Application security engineer and bug bounty hunter Ayoub Fathi disclosed his findings in a Medium blog post this week.
Shopify, which accounts for over 800,000 merchants in more than 175 countries, set up a new API over the past year which gained Fathi’s interest. This API was meant to be used to internally fetch sales data for graph presentations, but the system was found to be leaking the revenue data of two unnamed Shopify stores, one of which had been removed from the platform.
The researcher set up a new store and used $storeName on the same API endpoint to test whether or not the system was vulnerable to an Insecure Direct Object Reference (IDOR) bug. However, this resulted in a 404 error.
Fathi then decided to perform a mass check on all existing stores instead to see if any customer information would leak through the API.
A script was built containing store names and vulnerable domains were filtered out after the wordlist was iterated against the endpoint.
Out of 1000 stores, only four — one of which was closed — were shown to be vulnerable. However, the researcher dug deeper by using a larger dataset, containing 813,684 records, using Forward DNS.
A further test of these records using a Bash script was then implemented, resulting in a list of vulnerable stores which were leaking the “sales data of Shopify merchants that includes a monthly breakdown of revenue in USD of thousands of stores from 2015 until today.”
“We have a list of vulnerable stores, so if we query any of them, we would get a breakdown of monthly revenue data in USD of the current store during its lifetime,” the researcher added.
The image below is an example of one shop owner’s revenue from 2015 until 2019.
“This was tested on 800,000 merchant stores, +12,100 of them were exposed, +8700 were vulnerable stores that we were able to obtain their sales and traffic data and they should not be public, and 3400 are expected to have their sales data public,” Fathi said.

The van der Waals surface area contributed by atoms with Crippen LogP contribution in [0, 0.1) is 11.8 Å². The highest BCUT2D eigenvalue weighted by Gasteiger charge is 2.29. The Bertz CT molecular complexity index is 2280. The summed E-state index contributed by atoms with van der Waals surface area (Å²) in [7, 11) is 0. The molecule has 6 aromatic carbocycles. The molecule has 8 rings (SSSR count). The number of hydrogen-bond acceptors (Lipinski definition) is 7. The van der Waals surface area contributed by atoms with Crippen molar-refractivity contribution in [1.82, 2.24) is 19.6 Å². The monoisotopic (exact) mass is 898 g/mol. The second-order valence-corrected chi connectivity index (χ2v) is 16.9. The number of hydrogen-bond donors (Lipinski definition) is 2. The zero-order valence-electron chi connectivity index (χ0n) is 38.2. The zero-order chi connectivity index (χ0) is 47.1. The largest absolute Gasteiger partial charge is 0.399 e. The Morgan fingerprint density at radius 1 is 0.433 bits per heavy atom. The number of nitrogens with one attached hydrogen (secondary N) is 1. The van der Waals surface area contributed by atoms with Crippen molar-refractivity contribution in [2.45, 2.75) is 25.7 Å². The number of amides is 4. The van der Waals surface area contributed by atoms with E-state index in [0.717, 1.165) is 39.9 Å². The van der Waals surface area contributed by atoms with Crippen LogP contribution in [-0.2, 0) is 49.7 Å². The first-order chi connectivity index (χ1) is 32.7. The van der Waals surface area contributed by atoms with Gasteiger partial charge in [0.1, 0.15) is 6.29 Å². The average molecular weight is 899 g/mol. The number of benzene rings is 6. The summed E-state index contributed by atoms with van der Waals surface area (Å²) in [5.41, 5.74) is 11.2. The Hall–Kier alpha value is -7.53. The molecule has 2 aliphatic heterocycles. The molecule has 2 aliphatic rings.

Based on these findings, the researcher concluded that the leak was caused by the Shopify Exchange App, which was introduced a few months before the vulnerability seems to have appeared.
The findings were sent to Spotify on 13 October 2019. The e-commerce platform acknowledged the findings three days later, fixing the issue within an hour of triage. Shopify then requested more information and the issue was closed on November 1.
Shopify has resolved the leak but chose not to award a bug bounty payout. The company cited policy violations as the reason.
During the researcher’s exploration, he “interacted with shops other than those created by [him],” which is in breach of the firm’s bug bounty rules.
In an email to Fathi, Shopify said:
“While we appreciate you were trying to demonstrate the impact of the identified issue, intentionally accessing information of other merchants and not immediately reporting this to us is of significant concern to Shopify. As a result, this report will not be awarded a bug bounty.”
The researcher believes the accusation related to not immediately reporting the bug is unfair considering the time it took to confirm the legitimacy of the security flaw. However, Fathi does accept that he broke the rules — but emphasized that this took place with the “best intention to demonstrate an impact and avoid sending a theoretical report without any working proof of concept.”
“I believe that I had no other way to demonstrate the existence of this particular security vulnerability if I have not proceeded it the way I did,” the researcher added. “Quite frankly, even the outcome of this report was not as expected, […] it’s my fault at the end.”
ZDNet has reached out to Shopify and will update if we hear back.